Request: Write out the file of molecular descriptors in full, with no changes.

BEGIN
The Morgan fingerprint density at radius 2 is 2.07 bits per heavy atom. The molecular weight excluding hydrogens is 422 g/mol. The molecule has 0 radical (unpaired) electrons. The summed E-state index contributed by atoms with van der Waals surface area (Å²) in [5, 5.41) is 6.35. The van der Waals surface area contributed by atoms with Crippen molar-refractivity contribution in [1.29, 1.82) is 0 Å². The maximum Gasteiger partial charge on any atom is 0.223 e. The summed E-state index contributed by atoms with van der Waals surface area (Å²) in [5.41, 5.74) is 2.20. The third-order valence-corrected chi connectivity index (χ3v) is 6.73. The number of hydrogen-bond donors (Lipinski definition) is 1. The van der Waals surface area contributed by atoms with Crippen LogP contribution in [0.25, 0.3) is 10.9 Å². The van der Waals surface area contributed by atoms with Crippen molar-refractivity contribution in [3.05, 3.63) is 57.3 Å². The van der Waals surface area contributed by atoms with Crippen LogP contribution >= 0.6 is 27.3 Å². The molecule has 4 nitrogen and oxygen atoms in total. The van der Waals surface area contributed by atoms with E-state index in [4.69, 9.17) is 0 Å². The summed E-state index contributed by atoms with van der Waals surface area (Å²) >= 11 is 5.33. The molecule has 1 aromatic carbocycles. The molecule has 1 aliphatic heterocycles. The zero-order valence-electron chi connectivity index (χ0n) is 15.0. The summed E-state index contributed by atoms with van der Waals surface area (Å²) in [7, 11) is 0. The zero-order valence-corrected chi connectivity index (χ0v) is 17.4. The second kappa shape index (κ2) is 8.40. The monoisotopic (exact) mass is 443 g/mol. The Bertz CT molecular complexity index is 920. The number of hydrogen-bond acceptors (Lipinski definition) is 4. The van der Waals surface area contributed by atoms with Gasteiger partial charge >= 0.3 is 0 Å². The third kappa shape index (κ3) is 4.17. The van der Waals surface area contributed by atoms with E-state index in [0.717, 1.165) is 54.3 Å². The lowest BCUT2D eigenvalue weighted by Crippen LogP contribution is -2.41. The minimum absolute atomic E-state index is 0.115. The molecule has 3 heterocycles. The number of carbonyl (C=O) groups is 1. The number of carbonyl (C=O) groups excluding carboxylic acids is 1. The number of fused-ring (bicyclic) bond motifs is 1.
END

The Morgan fingerprint density at radius 2 is 2.07 bits per heavy atom. The molecular weight excluding hydrogens is 422 g/mol. The molecule has 0 radical (unpaired) electrons. The summed E-state index contributed by atoms with van der Waals surface area (Å²) in [5, 5.41) is 6.35. The van der Waals surface area contributed by atoms with Crippen molar-refractivity contribution in [1.29, 1.82) is 0 Å². The maximum Gasteiger partial charge on any atom is 0.223 e. The summed E-state index contributed by atoms with van der Waals surface area (Å²) in [5.41, 5.74) is 2.20. The third-order valence-corrected chi connectivity index (χ3v) is 6.73. The number of hydrogen-bond donors (Lipinski definition) is 1. The van der Waals surface area contributed by atoms with Crippen LogP contribution in [0.25, 0.3) is 10.9 Å². The van der Waals surface area contributed by atoms with Crippen molar-refractivity contribution in [3.05, 3.63) is 57.3 Å². The van der Waals surface area contributed by atoms with Crippen LogP contribution >= 0.6 is 27.3 Å². The molecule has 4 nitrogen and oxygen atoms in total. The van der Waals surface area contributed by atoms with E-state index in [4.69, 9.17) is 0 Å². The summed E-state index contributed by atoms with van der Waals surface area (Å²) >= 11 is 5.33. The molecule has 1 aromatic carbocycles. The molecule has 1 aliphatic heterocycles. The zero-order valence-electron chi connectivity index (χ0n) is 15.0. The summed E-state index contributed by atoms with van der Waals surface area (Å²) in [7, 11) is 0. The zero-order valence-corrected chi connectivity index (χ0v) is 17.4. The second kappa shape index (κ2) is 8.40. The monoisotopic (exact) mass is 443 g/mol. The Bertz CT molecular complexity index is 920. The number of hydrogen-bond acceptors (Lipinski definition) is 4. The van der Waals surface area contributed by atoms with Gasteiger partial charge >= 0.3 is 0 Å². The third kappa shape index (κ3) is 4.17. The van der Waals surface area contributed by atoms with E-state index in [0.717, 1.165) is 54.3 Å². The lowest BCUT2D eigenvalue weighted by Crippen LogP contribution is -2.41. The minimum absolute atomic E-state index is 0.115. The molecule has 3 heterocycles. The number of carbonyl (C=O) groups is 1. The number of carbonyl (C=O) groups excluding carboxylic acids is 1. The number of fused-ring (bicyclic) bond motifs is 1.